I obtained my Ph.D. in a period of five years. Five years is not that long period of time, but when I look back and think of all the things that happened, I can saythat a lot has changed. I became much more confident in my knowledge and gained a lot of valuable skills. I became an independent researcher capable of conducting my own research. I suppose gaining independence is the most important part of Ph.D. studies, that every student should keep all the time in the backof their mind as a note to self – I have to be an independent researcher. There is no easy way of becoming that, but with a lot of persistence and intelligence, as well as with a bit of stubbornness and audacity, you can uncover your way and find your niche. Trust the process and you will see that “all the long working hours and working weekends at the end pay off “ (Me giving a motivational talk to myself every Sunday on my way to the lab 😊).Of course, the career of a young researcher only begins when a Ph.D. thesis is defended. Learning is a never-ending process in the life of a scientist and I guess that is a beautiful thing. I am eager to learn new things and can’t wait to encounter new scientific challenges.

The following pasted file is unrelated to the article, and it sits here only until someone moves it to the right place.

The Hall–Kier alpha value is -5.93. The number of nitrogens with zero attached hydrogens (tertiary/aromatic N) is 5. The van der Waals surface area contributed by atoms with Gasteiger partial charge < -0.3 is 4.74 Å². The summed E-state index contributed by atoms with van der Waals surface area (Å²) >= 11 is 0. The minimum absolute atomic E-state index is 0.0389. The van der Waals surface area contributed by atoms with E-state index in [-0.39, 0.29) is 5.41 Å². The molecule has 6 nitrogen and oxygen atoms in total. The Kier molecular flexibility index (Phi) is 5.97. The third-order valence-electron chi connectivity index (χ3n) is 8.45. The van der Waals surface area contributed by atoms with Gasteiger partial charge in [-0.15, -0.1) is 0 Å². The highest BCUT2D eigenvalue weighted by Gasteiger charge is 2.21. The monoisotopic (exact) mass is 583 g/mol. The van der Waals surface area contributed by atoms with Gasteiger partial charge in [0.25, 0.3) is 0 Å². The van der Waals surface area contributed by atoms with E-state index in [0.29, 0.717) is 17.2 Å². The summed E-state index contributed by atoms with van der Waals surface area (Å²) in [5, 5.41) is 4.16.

Dr. Priya Vizzini
Postdoctoral Researcher – Ph.D. in Food and Human Health, Ben-Gurion University of the Negev

It’s been a year since I defended my Ph.D. thesis in Italy and now I’m preparing for a new adventure, a year as Post-doc in Israel. I’m leaving but I want to write

my experience as a Ph.D. student in the lab where it all began and where I moved my first steps.
I hope that it can help those who are already undertaking this path as well as those who are thinking to start it.
Looking back, I can say with certainty that resourcefulness and hard work are essential, but the most important thing is the passion for what you are studying. The passion leads you to carefully observe the phenomena that nature seeks to conceal, to ask yourself questions, identify a problem, and be tenacious in trying to solve it.
There are many challenges to face, but it’s nice to look back and see that you have overcome them, although tears and despair (just kidding, but not that much 😊).